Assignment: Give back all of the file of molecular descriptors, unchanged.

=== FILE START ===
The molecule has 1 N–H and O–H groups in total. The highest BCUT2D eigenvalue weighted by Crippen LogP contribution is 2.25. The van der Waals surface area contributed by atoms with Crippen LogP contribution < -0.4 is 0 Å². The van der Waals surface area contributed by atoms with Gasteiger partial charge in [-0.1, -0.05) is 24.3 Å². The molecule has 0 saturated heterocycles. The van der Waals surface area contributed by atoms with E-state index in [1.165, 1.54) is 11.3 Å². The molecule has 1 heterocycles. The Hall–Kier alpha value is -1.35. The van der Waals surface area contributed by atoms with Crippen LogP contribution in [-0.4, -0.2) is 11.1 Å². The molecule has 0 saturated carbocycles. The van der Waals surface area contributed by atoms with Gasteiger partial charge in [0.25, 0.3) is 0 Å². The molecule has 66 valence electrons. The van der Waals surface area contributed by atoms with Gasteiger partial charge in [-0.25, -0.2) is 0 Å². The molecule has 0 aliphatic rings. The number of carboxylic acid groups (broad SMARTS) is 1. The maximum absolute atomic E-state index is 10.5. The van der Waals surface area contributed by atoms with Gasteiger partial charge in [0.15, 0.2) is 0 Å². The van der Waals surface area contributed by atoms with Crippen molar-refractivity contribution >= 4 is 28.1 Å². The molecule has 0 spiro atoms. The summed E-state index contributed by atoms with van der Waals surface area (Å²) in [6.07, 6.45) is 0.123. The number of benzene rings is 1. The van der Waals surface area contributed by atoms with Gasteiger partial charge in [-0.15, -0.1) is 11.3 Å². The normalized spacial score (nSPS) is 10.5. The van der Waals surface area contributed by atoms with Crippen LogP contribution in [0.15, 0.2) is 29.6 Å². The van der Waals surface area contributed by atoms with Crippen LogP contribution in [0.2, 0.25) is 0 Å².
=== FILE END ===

The molecule has 1 N–H and O–H groups in total. The highest BCUT2D eigenvalue weighted by Crippen LogP contribution is 2.25. The van der Waals surface area contributed by atoms with Crippen LogP contribution < -0.4 is 0 Å². The van der Waals surface area contributed by atoms with Gasteiger partial charge in [-0.1, -0.05) is 24.3 Å². The molecule has 0 saturated heterocycles. The van der Waals surface area contributed by atoms with E-state index in [1.165, 1.54) is 11.3 Å². The molecule has 1 heterocycles. The Hall–Kier alpha value is -1.35. The van der Waals surface area contributed by atoms with Crippen LogP contribution in [-0.4, -0.2) is 11.1 Å². The molecule has 0 saturated carbocycles. The van der Waals surface area contributed by atoms with Gasteiger partial charge in [0.25, 0.3) is 0 Å². The molecule has 66 valence electrons. The van der Waals surface area contributed by atoms with Gasteiger partial charge in [-0.25, -0.2) is 0 Å². The molecule has 0 aliphatic rings. The number of carboxylic acid groups (broad SMARTS) is 1. The maximum absolute atomic E-state index is 10.5. The van der Waals surface area contributed by atoms with Gasteiger partial charge in [0.15, 0.2) is 0 Å². The van der Waals surface area contributed by atoms with Crippen molar-refractivity contribution >= 4 is 28.1 Å². The molecule has 0 spiro atoms. The summed E-state index contributed by atoms with van der Waals surface area (Å²) in [6.07, 6.45) is 0.123. The number of benzene rings is 1. The van der Waals surface area contributed by atoms with Gasteiger partial charge in [-0.15, -0.1) is 11.3 Å². The normalized spacial score (nSPS) is 10.5. The van der Waals surface area contributed by atoms with Crippen LogP contribution in [0.15, 0.2) is 29.6 Å². The van der Waals surface area contributed by atoms with Crippen LogP contribution in [0.2, 0.25) is 0 Å².